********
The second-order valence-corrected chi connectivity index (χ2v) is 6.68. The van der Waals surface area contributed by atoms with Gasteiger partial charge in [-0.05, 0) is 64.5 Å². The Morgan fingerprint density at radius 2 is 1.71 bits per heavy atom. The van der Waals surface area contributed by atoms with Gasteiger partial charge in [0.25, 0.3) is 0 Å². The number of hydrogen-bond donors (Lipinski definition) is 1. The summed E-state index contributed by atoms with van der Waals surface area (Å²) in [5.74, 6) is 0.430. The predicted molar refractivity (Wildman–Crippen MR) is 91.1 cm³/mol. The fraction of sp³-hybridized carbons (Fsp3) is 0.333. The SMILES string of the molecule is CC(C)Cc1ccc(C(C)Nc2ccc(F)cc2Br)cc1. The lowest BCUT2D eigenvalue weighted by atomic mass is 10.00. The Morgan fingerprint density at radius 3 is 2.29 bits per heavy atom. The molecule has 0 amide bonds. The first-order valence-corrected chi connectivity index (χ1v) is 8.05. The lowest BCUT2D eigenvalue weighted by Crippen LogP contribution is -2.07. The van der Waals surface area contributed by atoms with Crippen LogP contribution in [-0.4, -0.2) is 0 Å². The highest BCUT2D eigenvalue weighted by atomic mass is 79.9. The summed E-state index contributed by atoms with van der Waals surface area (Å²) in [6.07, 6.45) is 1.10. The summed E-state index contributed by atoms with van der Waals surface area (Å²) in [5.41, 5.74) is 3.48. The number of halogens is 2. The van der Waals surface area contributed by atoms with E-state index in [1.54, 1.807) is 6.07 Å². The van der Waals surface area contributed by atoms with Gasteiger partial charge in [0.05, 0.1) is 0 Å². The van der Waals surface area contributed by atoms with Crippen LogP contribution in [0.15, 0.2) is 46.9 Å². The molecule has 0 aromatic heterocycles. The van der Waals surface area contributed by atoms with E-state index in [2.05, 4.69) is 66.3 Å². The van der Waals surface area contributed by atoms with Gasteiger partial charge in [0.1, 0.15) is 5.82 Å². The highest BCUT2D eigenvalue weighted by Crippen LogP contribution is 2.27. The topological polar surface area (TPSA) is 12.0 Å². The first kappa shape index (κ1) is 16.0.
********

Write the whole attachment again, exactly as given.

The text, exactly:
The second-order valence-corrected chi connectivity index (χ2v) is 6.68. The van der Waals surface area contributed by atoms with Gasteiger partial charge in [-0.05, 0) is 64.5 Å². The Morgan fingerprint density at radius 2 is 1.71 bits per heavy atom. The van der Waals surface area contributed by atoms with Gasteiger partial charge in [0.25, 0.3) is 0 Å². The number of hydrogen-bond donors (Lipinski definition) is 1. The summed E-state index contributed by atoms with van der Waals surface area (Å²) in [5.74, 6) is 0.430. The predicted molar refractivity (Wildman–Crippen MR) is 91.1 cm³/mol. The fraction of sp³-hybridized carbons (Fsp3) is 0.333. The SMILES string of the molecule is CC(C)Cc1ccc(C(C)Nc2ccc(F)cc2Br)cc1. The lowest BCUT2D eigenvalue weighted by atomic mass is 10.00. The Morgan fingerprint density at radius 3 is 2.29 bits per heavy atom. The molecule has 0 amide bonds. The first-order valence-corrected chi connectivity index (χ1v) is 8.05. The lowest BCUT2D eigenvalue weighted by Crippen LogP contribution is -2.07. The van der Waals surface area contributed by atoms with Crippen LogP contribution in [-0.4, -0.2) is 0 Å². The highest BCUT2D eigenvalue weighted by atomic mass is 79.9. The summed E-state index contributed by atoms with van der Waals surface area (Å²) in [6.07, 6.45) is 1.10. The summed E-state index contributed by atoms with van der Waals surface area (Å²) in [5.41, 5.74) is 3.48. The number of halogens is 2. The van der Waals surface area contributed by atoms with E-state index in [1.54, 1.807) is 6.07 Å². The van der Waals surface area contributed by atoms with Gasteiger partial charge in [0.05, 0.1) is 0 Å². The van der Waals surface area contributed by atoms with Crippen LogP contribution in [0.15, 0.2) is 46.9 Å². The molecule has 0 aromatic heterocycles. The van der Waals surface area contributed by atoms with E-state index in [2.05, 4.69) is 66.3 Å². The van der Waals surface area contributed by atoms with Gasteiger partial charge in [0.1, 0.15) is 5.82 Å². The highest BCUT2D eigenvalue weighted by Crippen LogP contribution is 2.27. The topological polar surface area (TPSA) is 12.0 Å². The first kappa shape index (κ1) is 16.0.